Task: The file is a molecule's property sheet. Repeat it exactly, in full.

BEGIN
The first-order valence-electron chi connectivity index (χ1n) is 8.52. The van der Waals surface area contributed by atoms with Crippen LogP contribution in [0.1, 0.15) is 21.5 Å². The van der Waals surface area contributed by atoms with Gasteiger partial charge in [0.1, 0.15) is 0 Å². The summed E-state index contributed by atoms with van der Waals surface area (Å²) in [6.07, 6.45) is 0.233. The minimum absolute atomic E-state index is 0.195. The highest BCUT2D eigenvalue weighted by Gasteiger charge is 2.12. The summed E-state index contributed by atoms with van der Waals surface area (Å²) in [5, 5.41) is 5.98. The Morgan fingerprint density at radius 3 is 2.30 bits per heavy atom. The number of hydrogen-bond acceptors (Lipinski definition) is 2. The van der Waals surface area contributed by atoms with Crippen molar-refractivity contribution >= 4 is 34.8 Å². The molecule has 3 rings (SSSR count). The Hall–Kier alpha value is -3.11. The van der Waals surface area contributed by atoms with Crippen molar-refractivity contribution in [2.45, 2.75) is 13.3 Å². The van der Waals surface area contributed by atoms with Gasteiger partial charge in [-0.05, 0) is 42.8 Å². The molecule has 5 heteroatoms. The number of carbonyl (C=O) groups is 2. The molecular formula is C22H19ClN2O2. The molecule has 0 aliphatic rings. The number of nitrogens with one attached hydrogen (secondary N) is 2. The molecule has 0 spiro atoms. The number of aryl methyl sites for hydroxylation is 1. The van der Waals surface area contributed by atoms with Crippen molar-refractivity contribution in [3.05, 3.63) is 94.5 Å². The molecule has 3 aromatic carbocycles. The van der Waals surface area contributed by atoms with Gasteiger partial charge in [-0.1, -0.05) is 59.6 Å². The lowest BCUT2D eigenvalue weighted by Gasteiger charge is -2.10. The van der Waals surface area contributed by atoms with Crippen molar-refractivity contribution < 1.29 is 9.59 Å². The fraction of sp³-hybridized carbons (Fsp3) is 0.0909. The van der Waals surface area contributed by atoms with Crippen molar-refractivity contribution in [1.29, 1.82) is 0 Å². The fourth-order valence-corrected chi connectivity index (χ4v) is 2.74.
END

The first-order valence-electron chi connectivity index (χ1n) is 8.52. The van der Waals surface area contributed by atoms with Crippen LogP contribution in [0.1, 0.15) is 21.5 Å². The van der Waals surface area contributed by atoms with Gasteiger partial charge in [0.1, 0.15) is 0 Å². The summed E-state index contributed by atoms with van der Waals surface area (Å²) in [6.07, 6.45) is 0.233. The minimum absolute atomic E-state index is 0.195. The highest BCUT2D eigenvalue weighted by Gasteiger charge is 2.12. The summed E-state index contributed by atoms with van der Waals surface area (Å²) in [5, 5.41) is 5.98. The Morgan fingerprint density at radius 3 is 2.30 bits per heavy atom. The number of hydrogen-bond acceptors (Lipinski definition) is 2. The van der Waals surface area contributed by atoms with Crippen molar-refractivity contribution >= 4 is 34.8 Å². The molecule has 3 rings (SSSR count). The Hall–Kier alpha value is -3.11. The van der Waals surface area contributed by atoms with Crippen molar-refractivity contribution in [2.45, 2.75) is 13.3 Å². The van der Waals surface area contributed by atoms with Gasteiger partial charge in [-0.05, 0) is 42.8 Å². The molecule has 5 heteroatoms. The number of carbonyl (C=O) groups is 2. The molecular formula is C22H19ClN2O2. The molecule has 0 aliphatic rings. The number of nitrogens with one attached hydrogen (secondary N) is 2. The molecule has 0 spiro atoms. The number of aryl methyl sites for hydroxylation is 1. The van der Waals surface area contributed by atoms with Crippen molar-refractivity contribution in [3.05, 3.63) is 94.5 Å². The molecule has 3 aromatic carbocycles. The van der Waals surface area contributed by atoms with Gasteiger partial charge in [-0.1, -0.05) is 59.6 Å². The lowest BCUT2D eigenvalue weighted by Gasteiger charge is -2.10. The van der Waals surface area contributed by atoms with Crippen molar-refractivity contribution < 1.29 is 9.59 Å². The fraction of sp³-hybridized carbons (Fsp3) is 0.0909. The van der Waals surface area contributed by atoms with Crippen molar-refractivity contribution in [1.29, 1.82) is 0 Å². The fourth-order valence-corrected chi connectivity index (χ4v) is 2.74.